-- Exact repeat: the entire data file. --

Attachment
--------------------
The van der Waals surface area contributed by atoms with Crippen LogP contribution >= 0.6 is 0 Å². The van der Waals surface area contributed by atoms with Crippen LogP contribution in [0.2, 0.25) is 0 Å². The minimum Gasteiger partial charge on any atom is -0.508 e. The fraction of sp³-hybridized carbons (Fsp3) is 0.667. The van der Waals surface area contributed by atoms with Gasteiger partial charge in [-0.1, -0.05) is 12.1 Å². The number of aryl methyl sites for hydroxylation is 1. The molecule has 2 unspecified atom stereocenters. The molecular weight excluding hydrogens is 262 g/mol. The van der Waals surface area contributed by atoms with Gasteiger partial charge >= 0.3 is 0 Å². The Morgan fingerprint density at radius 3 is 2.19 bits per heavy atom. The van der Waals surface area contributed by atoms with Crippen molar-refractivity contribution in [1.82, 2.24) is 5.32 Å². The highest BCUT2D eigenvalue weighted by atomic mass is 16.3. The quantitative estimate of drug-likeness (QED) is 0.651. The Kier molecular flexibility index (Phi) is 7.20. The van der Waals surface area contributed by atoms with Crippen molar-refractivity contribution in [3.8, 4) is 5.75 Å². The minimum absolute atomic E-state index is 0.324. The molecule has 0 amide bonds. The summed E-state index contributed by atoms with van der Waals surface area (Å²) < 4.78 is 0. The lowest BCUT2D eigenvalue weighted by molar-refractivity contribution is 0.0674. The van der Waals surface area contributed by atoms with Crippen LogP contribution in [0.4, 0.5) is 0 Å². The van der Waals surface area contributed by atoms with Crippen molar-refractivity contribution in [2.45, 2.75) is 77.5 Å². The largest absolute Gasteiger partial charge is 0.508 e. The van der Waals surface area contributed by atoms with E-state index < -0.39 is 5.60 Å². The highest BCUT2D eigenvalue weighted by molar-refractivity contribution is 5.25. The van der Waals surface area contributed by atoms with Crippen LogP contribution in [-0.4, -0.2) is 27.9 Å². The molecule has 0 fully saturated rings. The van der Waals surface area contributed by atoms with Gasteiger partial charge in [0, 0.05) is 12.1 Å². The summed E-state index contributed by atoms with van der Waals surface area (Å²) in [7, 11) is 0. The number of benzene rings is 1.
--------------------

The van der Waals surface area contributed by atoms with Crippen LogP contribution >= 0.6 is 0 Å². The van der Waals surface area contributed by atoms with Crippen LogP contribution in [0.2, 0.25) is 0 Å². The minimum Gasteiger partial charge on any atom is -0.508 e. The fraction of sp³-hybridized carbons (Fsp3) is 0.667. The van der Waals surface area contributed by atoms with Gasteiger partial charge in [-0.1, -0.05) is 12.1 Å². The number of aryl methyl sites for hydroxylation is 1. The molecule has 2 unspecified atom stereocenters. The molecular weight excluding hydrogens is 262 g/mol. The van der Waals surface area contributed by atoms with Gasteiger partial charge >= 0.3 is 0 Å². The Morgan fingerprint density at radius 3 is 2.19 bits per heavy atom. The van der Waals surface area contributed by atoms with Crippen molar-refractivity contribution in [1.82, 2.24) is 5.32 Å². The highest BCUT2D eigenvalue weighted by atomic mass is 16.3. The quantitative estimate of drug-likeness (QED) is 0.651. The Kier molecular flexibility index (Phi) is 7.20. The van der Waals surface area contributed by atoms with Crippen molar-refractivity contribution in [3.8, 4) is 5.75 Å². The minimum absolute atomic E-state index is 0.324. The molecule has 0 amide bonds. The summed E-state index contributed by atoms with van der Waals surface area (Å²) < 4.78 is 0. The lowest BCUT2D eigenvalue weighted by molar-refractivity contribution is 0.0674. The van der Waals surface area contributed by atoms with Crippen LogP contribution in [0.4, 0.5) is 0 Å². The van der Waals surface area contributed by atoms with Crippen molar-refractivity contribution in [2.45, 2.75) is 77.5 Å². The largest absolute Gasteiger partial charge is 0.508 e. The van der Waals surface area contributed by atoms with E-state index < -0.39 is 5.60 Å². The highest BCUT2D eigenvalue weighted by molar-refractivity contribution is 5.25. The van der Waals surface area contributed by atoms with Crippen LogP contribution in [-0.4, -0.2) is 27.9 Å². The molecule has 0 fully saturated rings. The van der Waals surface area contributed by atoms with Gasteiger partial charge in [0, 0.05) is 12.1 Å². The summed E-state index contributed by atoms with van der Waals surface area (Å²) in [7, 11) is 0. The number of benzene rings is 1.